A very helpful teaching of the Buddha found in the Pali Canon (Sallatha Sutta) is the simile of the 2 arrows of suffering. The first arrow is the primary difficulty that we’ve encountered. The second arrow is the mental suffering that the mind places on top of it. The sutta couches this simile in the context of bodily suffering, with the physical pain as the first arrow, and our kneejerk aversive reaction to the pain as the second. But, this teaching does not only apply to physical discomfort. It is applicable to all the difficulties we encounter in life. The first arrow could be some difficulty at work, or with the family. These days it might even be a news story. There are many first arrows in life, and some can be very painful, but the second arrows are often as bad as, or even more painful than, the first. These are the arrows of our mental/emotional suffering.
We are perpetually piercing ourselves with second arrows through our reactivity, every time we encounter something that is physically or emotionally unpleasant. If things aren’t going our way, or we’re not feeling the way we want to feel, aversion immediately arises and the thinking mind entangles itself in that aversion, and elaborates on it, making us more and more miserable.
To free ourselves from this self-imposed suffering, we must first recognize the presence of the second arrow. Our mindfulness practice can help us do this. Most of the time, without practice, we are not even aware that there are two arrows in us. We just know that we are miserable and upset, and we recognize the first arrow that we believe is the cause of all our suffering, but we don’t see the truth of the second arrow. We believe that our misery is a direct and unavoidable result of the first arrow. We don’t recognize that our mental/emotional distress is actually something the mind has added to the situation.
With our mindfulness and insight practice, we are strengthening our awareness of our subjective present moment experience. In Mahasati practice, we especially emphasize being aware of present moment mental phenomena. This is important, because the second arrow is a mental arrow. It is the conceptual mind reacting to what has arisen. When awareness encounters the second arrow, it often starts to disintegrate all by itself when it is recognized. Even if our aversive reaction doesn’t immediately disappear, our mindfulness can at least prevent it from turning in to a runaway train. Without mindfulness of our mental experience, our emotional response can just continue to gather steam. In practice, just see that there is a second arrow there, step out of the proliferating thoughts about the first arrow and come back to unelaborated present moment experience. Try to be with the first arrow directly without any conceptualization or elaboration. This isn’t always easy to do. It doesn’t seem to make rational sense. It is something that we need to practice with and repeatedly verify for ourselves. You can do this throughout the day. Notice how often you pierce yourself with those second arrows, step out of the narrative, and come back to the simple and gentle awareness of that first arrow without elaboration.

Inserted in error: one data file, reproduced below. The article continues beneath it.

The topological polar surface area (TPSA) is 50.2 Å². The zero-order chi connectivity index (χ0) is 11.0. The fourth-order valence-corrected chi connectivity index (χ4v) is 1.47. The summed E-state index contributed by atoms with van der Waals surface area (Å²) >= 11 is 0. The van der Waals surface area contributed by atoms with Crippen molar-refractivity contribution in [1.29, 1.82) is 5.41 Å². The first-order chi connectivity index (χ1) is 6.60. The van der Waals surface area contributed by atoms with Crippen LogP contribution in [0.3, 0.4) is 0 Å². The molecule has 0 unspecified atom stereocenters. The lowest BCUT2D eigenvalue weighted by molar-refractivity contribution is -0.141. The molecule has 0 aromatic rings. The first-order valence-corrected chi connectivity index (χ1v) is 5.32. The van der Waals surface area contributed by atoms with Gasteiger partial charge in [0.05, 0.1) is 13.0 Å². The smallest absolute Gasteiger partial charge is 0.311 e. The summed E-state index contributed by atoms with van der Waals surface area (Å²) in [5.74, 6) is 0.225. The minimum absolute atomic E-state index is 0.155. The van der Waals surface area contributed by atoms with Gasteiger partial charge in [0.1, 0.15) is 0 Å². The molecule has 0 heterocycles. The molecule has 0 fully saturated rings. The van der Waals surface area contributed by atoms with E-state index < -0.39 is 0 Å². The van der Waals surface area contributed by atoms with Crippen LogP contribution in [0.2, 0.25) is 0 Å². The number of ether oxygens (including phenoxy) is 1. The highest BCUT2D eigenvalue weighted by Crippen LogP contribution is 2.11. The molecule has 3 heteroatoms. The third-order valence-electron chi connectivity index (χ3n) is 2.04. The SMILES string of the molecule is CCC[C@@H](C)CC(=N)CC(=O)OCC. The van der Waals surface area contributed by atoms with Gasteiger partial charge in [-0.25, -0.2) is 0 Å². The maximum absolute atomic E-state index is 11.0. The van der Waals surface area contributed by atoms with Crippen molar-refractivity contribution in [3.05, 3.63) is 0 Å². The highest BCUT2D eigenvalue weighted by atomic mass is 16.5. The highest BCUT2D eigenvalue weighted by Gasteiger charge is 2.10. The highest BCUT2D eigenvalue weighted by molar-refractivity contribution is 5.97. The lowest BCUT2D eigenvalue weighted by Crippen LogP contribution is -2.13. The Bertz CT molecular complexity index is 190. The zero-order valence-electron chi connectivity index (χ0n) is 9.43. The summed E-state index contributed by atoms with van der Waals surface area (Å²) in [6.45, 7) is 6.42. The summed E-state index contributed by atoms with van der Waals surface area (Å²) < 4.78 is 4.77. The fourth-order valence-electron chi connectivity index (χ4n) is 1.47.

It is easy for people to get the wrong idea here, and take this teaching as suggesting passivity in the face of life’s primary arrows. But, passivity in the face of difficulties is not what the Buddha actually taught. In fact, there are other suttas in which the Buddha explicitly advises the monks on how best to address problems like physical illness. To deal with sickness, for example, the Buddha urges his monks to take the proper medicine, to eat and drink what is appropriate given one’s condition, and to disclose the condition to others, all of this in the spirit of promoting recovery from the illness, or the first arrow.
Our mindfulness practice should help us deal with both first and second arrows. Clearly, if there is something we can do to address the first arrow, without creating more suffering, we should absolutely do it, whether that first arrow is our own physical suffering, a family problem, or a social challenge. We need to take whatever actions we can to take care of our loved ones, our society, and ourselves. But, we can more clearly see how these first arrows can be removed if we stop jabbing ourselves with second arrows. We can take more effective action when our judgment is not clouded with reactivity. When we can bring mindful awareness to our internal response, our external, or behavioral response can be more skillful.
There are times, of course, when there just isn’t anything we can do about the first arrow. There isn’t a cure for some conditions. In these cases, our practice can help us recognize and acknowledge this reality, while not adding to our suffering with arrows of reactivity and mental proliferation.
– Michael Bresnan